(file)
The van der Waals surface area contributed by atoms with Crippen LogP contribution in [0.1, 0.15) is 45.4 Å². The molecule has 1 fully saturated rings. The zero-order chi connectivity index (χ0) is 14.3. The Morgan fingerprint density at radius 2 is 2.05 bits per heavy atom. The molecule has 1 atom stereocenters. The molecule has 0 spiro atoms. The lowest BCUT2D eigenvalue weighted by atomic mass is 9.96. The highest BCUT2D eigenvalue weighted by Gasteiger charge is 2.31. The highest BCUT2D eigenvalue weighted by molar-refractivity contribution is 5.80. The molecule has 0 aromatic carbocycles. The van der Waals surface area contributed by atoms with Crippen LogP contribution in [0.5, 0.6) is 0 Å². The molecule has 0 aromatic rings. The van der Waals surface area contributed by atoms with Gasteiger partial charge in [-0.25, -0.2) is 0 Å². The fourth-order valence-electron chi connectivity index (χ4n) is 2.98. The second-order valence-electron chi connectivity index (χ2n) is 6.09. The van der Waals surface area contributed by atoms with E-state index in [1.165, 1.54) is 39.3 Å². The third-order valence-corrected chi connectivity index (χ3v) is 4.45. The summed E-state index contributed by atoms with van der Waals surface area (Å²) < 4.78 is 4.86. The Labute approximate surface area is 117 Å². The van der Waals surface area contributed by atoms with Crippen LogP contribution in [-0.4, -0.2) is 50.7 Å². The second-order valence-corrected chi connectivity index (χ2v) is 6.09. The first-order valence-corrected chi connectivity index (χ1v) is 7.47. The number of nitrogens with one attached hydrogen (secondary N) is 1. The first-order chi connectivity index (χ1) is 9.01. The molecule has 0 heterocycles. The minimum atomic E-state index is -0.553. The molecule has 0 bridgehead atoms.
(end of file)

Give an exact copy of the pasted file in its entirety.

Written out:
The van der Waals surface area contributed by atoms with Crippen LogP contribution in [0.1, 0.15) is 45.4 Å². The molecule has 1 fully saturated rings. The zero-order chi connectivity index (χ0) is 14.3. The Morgan fingerprint density at radius 2 is 2.05 bits per heavy atom. The molecule has 1 atom stereocenters. The molecule has 0 spiro atoms. The lowest BCUT2D eigenvalue weighted by atomic mass is 9.96. The highest BCUT2D eigenvalue weighted by Gasteiger charge is 2.31. The highest BCUT2D eigenvalue weighted by molar-refractivity contribution is 5.80. The molecule has 0 aromatic carbocycles. The van der Waals surface area contributed by atoms with Crippen LogP contribution in [0.5, 0.6) is 0 Å². The molecule has 0 aromatic rings. The van der Waals surface area contributed by atoms with Gasteiger partial charge in [-0.25, -0.2) is 0 Å². The fourth-order valence-electron chi connectivity index (χ4n) is 2.98. The second-order valence-electron chi connectivity index (χ2n) is 6.09. The van der Waals surface area contributed by atoms with E-state index in [1.165, 1.54) is 39.3 Å². The third-order valence-corrected chi connectivity index (χ3v) is 4.45. The summed E-state index contributed by atoms with van der Waals surface area (Å²) < 4.78 is 4.86. The Labute approximate surface area is 117 Å². The van der Waals surface area contributed by atoms with Crippen LogP contribution in [-0.4, -0.2) is 50.7 Å². The second-order valence-corrected chi connectivity index (χ2v) is 6.09. The first-order valence-corrected chi connectivity index (χ1v) is 7.47. The number of nitrogens with one attached hydrogen (secondary N) is 1. The first-order chi connectivity index (χ1) is 9.01. The molecule has 0 heterocycles. The minimum atomic E-state index is -0.553. The molecule has 0 bridgehead atoms.